|EDUCATORS BID FAREWELL|
|May 30, 2003 11:00 pm|
BY SUSAN SCHELL
FORMER TEACHER SAYS GOODBYE TO LIBRARY
Mary Wallace sat among a sea of cardboard boxes in the Kalmiopsis Elementary School library. Every book in the library had to be boxed up and put in storage until the new library is ready to open.
The stark, dramatic setting is appropriate; it seems to symbolize Wallace's departure from the Brookings-Harbor school district. Her position as district librarian was one of the casualties of the budget battle that has raged throughout the school system all year.
Wallace had the option to return next year in a teaching position, but said "I've been out of the classroom for 10 years. I didn't want to change job descriptions again. I'm retiring when I'm still having a marvelous time."
Wallace has lived in Brookings for 30 years and began teaching special education students with the ESD program in 1973. From 1974 until 2001, she taught kindergarten, first grade and fourth grade.
"It was fun," she said. "Last year's graduating class, the class of 2002, were my kindergarten kids."
Wallace received her librarian certification in 1984.
"I've always loved children's literature and thought being a librarian would be marvelous," she said.
When the librarian position opened up, Wallace jumped at the opportunity. She divided her time between the libraries at Kalmiopsis, Brookings-Harbor High School and Azalea Middle School.
"I enjoyed working with the staff at all three schools. When we're in the midst of teaching, we sometimes get focused so much on our building we don't have time to interact with the others."
Bouncing between the three schools gave Wallace a unique perspective on the dynamics of each grade level.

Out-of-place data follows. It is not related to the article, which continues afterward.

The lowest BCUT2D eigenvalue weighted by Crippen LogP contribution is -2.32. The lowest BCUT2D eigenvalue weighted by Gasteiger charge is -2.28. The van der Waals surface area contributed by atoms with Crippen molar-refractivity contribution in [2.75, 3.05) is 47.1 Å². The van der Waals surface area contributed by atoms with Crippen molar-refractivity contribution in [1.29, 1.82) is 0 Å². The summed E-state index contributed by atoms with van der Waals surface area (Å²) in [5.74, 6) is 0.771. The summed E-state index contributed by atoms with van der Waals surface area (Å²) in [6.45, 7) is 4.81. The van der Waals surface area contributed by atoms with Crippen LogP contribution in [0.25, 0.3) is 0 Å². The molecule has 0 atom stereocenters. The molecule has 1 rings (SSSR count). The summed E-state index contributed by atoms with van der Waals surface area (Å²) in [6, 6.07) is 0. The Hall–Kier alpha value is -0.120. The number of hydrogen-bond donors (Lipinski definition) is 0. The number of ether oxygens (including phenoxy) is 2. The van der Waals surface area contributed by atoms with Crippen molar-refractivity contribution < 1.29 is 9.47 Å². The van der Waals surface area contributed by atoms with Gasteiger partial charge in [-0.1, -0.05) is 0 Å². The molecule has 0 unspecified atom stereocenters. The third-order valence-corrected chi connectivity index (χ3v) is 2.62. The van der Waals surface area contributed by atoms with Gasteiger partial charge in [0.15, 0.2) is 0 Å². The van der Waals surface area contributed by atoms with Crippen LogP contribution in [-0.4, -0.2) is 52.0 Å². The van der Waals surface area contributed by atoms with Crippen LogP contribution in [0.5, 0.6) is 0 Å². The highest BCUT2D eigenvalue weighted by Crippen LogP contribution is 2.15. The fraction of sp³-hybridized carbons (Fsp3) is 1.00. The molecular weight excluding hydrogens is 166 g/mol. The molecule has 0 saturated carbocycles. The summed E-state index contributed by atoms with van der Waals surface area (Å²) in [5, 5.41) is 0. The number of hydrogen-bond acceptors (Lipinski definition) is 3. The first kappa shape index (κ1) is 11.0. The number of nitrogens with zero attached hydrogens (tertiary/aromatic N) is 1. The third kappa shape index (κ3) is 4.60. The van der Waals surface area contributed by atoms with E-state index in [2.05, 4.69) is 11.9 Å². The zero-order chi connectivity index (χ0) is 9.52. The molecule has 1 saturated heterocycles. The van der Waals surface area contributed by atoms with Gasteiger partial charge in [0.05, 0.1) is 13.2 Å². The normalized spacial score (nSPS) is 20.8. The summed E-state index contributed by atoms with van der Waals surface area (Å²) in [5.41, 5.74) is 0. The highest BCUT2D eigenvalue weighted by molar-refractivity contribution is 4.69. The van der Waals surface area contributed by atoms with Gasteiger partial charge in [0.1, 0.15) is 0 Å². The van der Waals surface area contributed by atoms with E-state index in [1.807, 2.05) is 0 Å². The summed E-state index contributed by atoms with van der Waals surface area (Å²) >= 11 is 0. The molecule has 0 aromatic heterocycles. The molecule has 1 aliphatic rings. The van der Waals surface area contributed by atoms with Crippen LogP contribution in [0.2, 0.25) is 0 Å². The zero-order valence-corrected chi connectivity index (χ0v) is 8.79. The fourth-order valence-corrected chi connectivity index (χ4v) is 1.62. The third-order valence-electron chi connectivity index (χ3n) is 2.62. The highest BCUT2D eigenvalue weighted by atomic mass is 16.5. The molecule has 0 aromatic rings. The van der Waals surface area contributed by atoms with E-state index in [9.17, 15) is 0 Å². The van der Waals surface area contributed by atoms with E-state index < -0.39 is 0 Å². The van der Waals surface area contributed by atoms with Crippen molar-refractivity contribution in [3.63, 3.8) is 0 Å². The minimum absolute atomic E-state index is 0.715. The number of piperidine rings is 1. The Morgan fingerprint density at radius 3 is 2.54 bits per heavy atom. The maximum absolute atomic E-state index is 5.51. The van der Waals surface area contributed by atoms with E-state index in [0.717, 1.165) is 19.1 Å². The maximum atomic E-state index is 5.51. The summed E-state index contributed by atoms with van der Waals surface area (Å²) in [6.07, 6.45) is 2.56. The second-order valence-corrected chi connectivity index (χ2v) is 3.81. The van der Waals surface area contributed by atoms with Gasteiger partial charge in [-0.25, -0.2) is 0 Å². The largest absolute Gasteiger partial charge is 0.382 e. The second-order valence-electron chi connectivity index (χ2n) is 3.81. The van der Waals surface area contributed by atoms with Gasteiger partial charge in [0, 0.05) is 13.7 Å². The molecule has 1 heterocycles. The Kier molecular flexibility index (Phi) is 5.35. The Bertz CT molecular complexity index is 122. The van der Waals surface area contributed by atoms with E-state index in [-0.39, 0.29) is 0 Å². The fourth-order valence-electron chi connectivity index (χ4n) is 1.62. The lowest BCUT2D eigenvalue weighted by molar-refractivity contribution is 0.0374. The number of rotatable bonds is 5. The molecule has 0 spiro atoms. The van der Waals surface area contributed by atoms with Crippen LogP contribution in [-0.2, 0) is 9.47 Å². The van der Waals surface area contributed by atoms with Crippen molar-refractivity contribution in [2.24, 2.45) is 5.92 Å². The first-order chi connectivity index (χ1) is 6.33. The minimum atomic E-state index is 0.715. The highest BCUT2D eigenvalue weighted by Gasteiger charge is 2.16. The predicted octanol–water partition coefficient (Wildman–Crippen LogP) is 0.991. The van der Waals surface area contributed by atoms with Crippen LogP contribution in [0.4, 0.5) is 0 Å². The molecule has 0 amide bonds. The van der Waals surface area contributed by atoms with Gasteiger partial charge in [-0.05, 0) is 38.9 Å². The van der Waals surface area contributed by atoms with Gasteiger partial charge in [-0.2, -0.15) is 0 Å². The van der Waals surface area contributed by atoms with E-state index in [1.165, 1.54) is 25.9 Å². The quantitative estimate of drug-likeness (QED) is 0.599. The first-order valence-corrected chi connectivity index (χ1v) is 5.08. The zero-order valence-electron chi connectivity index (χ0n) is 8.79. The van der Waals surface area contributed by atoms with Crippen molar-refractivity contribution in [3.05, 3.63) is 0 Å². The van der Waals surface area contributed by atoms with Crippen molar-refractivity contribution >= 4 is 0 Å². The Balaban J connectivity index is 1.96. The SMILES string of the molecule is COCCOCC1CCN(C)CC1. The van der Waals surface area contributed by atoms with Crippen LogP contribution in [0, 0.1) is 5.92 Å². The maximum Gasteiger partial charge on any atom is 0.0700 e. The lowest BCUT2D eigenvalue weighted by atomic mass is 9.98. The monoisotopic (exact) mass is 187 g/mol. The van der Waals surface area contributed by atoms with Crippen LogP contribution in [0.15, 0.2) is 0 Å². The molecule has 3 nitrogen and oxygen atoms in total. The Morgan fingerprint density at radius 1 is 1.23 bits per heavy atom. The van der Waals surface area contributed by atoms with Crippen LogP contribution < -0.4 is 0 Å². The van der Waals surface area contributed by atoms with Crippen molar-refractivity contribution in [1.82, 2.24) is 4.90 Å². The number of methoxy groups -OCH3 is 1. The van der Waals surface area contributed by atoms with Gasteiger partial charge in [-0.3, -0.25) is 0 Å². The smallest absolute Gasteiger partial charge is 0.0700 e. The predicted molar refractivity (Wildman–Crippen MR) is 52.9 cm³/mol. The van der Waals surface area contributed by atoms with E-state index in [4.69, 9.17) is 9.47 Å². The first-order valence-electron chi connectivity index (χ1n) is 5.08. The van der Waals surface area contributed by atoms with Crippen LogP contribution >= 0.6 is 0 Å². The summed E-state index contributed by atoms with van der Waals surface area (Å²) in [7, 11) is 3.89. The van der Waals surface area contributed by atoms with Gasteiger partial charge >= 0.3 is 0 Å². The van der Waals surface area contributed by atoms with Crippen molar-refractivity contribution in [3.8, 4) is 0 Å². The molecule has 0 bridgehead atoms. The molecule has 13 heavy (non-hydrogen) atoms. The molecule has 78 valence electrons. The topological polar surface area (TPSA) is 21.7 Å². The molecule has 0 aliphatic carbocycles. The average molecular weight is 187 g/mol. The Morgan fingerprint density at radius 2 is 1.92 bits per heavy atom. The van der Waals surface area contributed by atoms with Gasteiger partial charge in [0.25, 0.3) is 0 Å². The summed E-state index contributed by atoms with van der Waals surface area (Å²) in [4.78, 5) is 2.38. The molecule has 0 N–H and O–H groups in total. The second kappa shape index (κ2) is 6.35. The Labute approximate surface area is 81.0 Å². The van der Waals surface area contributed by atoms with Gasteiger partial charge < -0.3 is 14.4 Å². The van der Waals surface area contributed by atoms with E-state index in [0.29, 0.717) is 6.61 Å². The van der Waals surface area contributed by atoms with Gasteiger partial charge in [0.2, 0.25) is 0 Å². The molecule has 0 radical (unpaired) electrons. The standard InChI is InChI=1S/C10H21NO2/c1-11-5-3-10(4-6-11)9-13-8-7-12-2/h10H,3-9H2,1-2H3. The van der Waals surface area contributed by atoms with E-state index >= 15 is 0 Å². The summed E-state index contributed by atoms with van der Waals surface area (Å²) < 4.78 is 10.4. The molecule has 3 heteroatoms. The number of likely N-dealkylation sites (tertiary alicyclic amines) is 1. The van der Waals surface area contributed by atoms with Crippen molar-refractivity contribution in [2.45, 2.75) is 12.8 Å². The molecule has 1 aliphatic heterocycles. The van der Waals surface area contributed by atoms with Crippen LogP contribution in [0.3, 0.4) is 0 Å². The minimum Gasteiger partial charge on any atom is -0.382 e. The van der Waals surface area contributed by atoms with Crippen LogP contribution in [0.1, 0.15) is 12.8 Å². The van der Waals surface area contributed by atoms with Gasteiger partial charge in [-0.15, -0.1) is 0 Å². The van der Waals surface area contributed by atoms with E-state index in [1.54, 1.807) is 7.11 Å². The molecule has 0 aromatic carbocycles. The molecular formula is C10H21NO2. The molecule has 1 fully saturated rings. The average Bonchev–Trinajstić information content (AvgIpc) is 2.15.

"Teachers in junior high schools deserve combat pay," she said.
"The level of energy (among the students) is so different there. They have a wonderful staff at Azalea. It takes a special kind of person to do what they do."
She has also seen the class sizes grow over the years.
"When the prison was built, there was a huge jump in the student population," Wallace said.
"Next year, they'll have new buildings, but the class sizes will still be large because there won't be enough teachers. It saddens me that we have been over-crowded for 14 years and now that we have the space, they don't have enough money to pay the teachers."
All in all, Wallace will leave with fond memories of her years at the schools.
"It's been a wonderful career. I've loved watching my' kids grow up to be a part of the community," she said, putting an emphasis on the word "my."
"When you're a teacher, it really does feel like they're your kids."
SUTTER WILL MISS MAKING A DIFFERENCE
Clarece Sutter will retire from the Brooking-Harbor school district this year, leaving with 21 years of experience. The third-grade teacher has a tip for her successors: "Don't take the job too seriously."
She does not mean that in a negative way, but feels it is important for teachers to put things into perspective and not blow small issues out of proportion.
Sutter moved to Brookings from Seattle with her husband and immediately began working as a teacher at Kalmiopsis Elementary School. Over the years she has noticed that the world has not gotten any easier for students.
"Children have more problems now," she said.